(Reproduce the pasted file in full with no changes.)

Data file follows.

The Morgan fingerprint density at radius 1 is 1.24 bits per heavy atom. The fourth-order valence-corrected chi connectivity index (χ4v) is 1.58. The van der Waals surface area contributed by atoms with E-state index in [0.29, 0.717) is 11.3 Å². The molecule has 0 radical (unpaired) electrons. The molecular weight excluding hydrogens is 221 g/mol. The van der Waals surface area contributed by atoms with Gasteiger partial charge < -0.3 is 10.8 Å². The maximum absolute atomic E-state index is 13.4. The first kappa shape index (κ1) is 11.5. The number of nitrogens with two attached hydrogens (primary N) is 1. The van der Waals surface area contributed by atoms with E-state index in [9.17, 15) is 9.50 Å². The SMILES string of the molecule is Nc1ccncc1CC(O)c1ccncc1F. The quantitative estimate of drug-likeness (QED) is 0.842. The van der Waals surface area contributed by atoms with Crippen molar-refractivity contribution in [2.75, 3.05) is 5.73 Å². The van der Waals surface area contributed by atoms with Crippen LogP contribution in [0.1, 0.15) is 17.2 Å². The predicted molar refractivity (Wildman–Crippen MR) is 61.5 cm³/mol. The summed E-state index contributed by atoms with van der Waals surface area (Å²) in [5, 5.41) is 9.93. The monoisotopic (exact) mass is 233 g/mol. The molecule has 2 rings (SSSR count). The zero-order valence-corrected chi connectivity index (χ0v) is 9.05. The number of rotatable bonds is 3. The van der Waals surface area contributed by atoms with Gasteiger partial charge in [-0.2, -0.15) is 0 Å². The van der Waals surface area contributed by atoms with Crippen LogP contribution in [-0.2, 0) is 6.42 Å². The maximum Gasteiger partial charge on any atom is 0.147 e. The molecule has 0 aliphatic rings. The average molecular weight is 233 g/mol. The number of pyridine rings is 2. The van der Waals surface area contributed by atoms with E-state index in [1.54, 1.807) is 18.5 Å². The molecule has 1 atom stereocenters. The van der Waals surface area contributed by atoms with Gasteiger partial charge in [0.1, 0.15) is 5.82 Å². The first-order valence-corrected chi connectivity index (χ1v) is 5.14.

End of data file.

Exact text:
The Morgan fingerprint density at radius 1 is 1.24 bits per heavy atom. The fourth-order valence-corrected chi connectivity index (χ4v) is 1.58. The van der Waals surface area contributed by atoms with E-state index in [0.29, 0.717) is 11.3 Å². The molecule has 0 radical (unpaired) electrons. The molecular weight excluding hydrogens is 221 g/mol. The van der Waals surface area contributed by atoms with Gasteiger partial charge < -0.3 is 10.8 Å². The maximum absolute atomic E-state index is 13.4. The first kappa shape index (κ1) is 11.5. The number of nitrogens with two attached hydrogens (primary N) is 1. The van der Waals surface area contributed by atoms with E-state index in [9.17, 15) is 9.50 Å². The SMILES string of the molecule is Nc1ccncc1CC(O)c1ccncc1F. The quantitative estimate of drug-likeness (QED) is 0.842. The van der Waals surface area contributed by atoms with Crippen molar-refractivity contribution in [2.75, 3.05) is 5.73 Å². The van der Waals surface area contributed by atoms with Crippen LogP contribution in [0.1, 0.15) is 17.2 Å². The predicted molar refractivity (Wildman–Crippen MR) is 61.5 cm³/mol. The summed E-state index contributed by atoms with van der Waals surface area (Å²) in [5, 5.41) is 9.93. The monoisotopic (exact) mass is 233 g/mol. The molecule has 2 rings (SSSR count). The zero-order valence-corrected chi connectivity index (χ0v) is 9.05. The number of rotatable bonds is 3. The van der Waals surface area contributed by atoms with Gasteiger partial charge in [-0.2, -0.15) is 0 Å². The van der Waals surface area contributed by atoms with Crippen LogP contribution in [-0.2, 0) is 6.42 Å². The maximum Gasteiger partial charge on any atom is 0.147 e. The molecule has 0 aliphatic rings. The average molecular weight is 233 g/mol. The number of pyridine rings is 2. The van der Waals surface area contributed by atoms with E-state index in [1.54, 1.807) is 18.5 Å². The molecule has 1 atom stereocenters. The van der Waals surface area contributed by atoms with Gasteiger partial charge in [0.1, 0.15) is 5.82 Å². The first-order valence-corrected chi connectivity index (χ1v) is 5.14.